The COVID-19 pandemic turned the screws on an already tight U.S. housing market as millions of Americans relocated during the pandemic and prices of building materials rocketed on global supply chain disruptions for everything from lumber to lighting equipment. These are the states where home prices went up the most in the last 12 months.
Nowhere has the tight supply of homes been more apparent than in the Western region of the country, specifically California. Before the pandemic, the difference between family incomes and home prices in the most populous and economically powerful state was already considerably off-kilter.
For example, according to the U.S. Census Bureau, the median home price in Santa Monica, California, is $1,382,700 million, while the annual median household income is $96,570. Compare that to Riverside, Connecticut, where the median home price is just about the same as in Santa Monica, but the local annual median household income is about $215,791. One the other hand, these are the least expensive towns to buy a home.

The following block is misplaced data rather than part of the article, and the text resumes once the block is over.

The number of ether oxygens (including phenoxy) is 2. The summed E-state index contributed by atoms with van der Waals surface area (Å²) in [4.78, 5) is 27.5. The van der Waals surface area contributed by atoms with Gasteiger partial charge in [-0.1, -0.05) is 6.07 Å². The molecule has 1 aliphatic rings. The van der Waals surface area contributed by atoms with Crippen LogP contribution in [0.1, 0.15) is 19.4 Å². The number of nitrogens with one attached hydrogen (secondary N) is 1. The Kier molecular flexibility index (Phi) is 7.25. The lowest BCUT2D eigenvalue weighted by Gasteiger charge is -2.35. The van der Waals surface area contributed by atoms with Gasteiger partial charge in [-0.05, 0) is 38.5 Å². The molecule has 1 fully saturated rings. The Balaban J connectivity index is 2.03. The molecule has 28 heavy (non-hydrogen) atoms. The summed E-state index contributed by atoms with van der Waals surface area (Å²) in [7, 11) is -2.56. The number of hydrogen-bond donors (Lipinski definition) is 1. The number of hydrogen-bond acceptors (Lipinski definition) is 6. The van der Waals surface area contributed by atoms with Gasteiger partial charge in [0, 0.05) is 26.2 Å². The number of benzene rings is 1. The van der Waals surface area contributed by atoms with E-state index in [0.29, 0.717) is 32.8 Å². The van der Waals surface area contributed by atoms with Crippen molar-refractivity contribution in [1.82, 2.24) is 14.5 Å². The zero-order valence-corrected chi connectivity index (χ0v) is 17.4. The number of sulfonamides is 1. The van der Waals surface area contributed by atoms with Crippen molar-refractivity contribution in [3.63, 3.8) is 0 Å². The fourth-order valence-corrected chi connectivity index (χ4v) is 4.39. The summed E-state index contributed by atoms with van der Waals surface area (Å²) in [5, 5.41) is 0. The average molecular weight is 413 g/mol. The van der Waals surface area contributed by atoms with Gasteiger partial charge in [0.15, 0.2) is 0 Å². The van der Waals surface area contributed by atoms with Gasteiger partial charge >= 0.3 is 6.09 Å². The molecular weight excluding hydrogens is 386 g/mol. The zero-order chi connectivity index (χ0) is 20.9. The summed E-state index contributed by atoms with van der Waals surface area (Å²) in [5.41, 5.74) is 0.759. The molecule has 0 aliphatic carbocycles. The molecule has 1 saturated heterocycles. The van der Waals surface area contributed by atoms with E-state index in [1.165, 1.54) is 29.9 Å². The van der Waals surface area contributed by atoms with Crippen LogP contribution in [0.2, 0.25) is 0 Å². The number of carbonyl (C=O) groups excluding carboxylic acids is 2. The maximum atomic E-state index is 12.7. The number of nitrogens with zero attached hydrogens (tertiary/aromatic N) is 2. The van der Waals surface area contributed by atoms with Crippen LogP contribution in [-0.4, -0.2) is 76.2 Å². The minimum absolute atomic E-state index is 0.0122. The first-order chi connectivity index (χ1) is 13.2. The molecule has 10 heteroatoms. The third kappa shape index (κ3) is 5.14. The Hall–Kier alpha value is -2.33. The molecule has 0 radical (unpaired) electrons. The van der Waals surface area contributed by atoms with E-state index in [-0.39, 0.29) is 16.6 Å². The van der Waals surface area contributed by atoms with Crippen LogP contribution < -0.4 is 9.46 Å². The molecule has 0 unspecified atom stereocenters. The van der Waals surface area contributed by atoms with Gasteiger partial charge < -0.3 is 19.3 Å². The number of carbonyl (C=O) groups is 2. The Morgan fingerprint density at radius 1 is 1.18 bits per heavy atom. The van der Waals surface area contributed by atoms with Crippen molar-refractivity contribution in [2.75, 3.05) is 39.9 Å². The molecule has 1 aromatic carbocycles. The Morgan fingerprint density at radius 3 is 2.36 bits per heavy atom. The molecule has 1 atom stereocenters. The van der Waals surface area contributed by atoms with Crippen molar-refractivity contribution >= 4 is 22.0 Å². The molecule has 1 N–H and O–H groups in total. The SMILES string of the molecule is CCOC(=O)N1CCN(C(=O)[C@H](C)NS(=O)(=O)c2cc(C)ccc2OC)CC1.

To identify the 50 most expensive housing markets in the West, 24/7 Wall St. reviewed data from the U.S. Census Bureau’s 2019 American Community Survey five-year estimates, ranking only 1,482 census-designated places, cities, and towns with at least 5,000 residents in the West. It is important that there is no accurate median price for the 16 most expensive markets as they are in the upper category of the ACS of $2 million+.
All but two of the 50 most expensive housing markets in the West are in California. One is in Arizona and the other in Colorado. Median home prices in the most expensive markets range between $1.1 million and over $2 million, while median annual household incomes are between $58,000 and $250,000.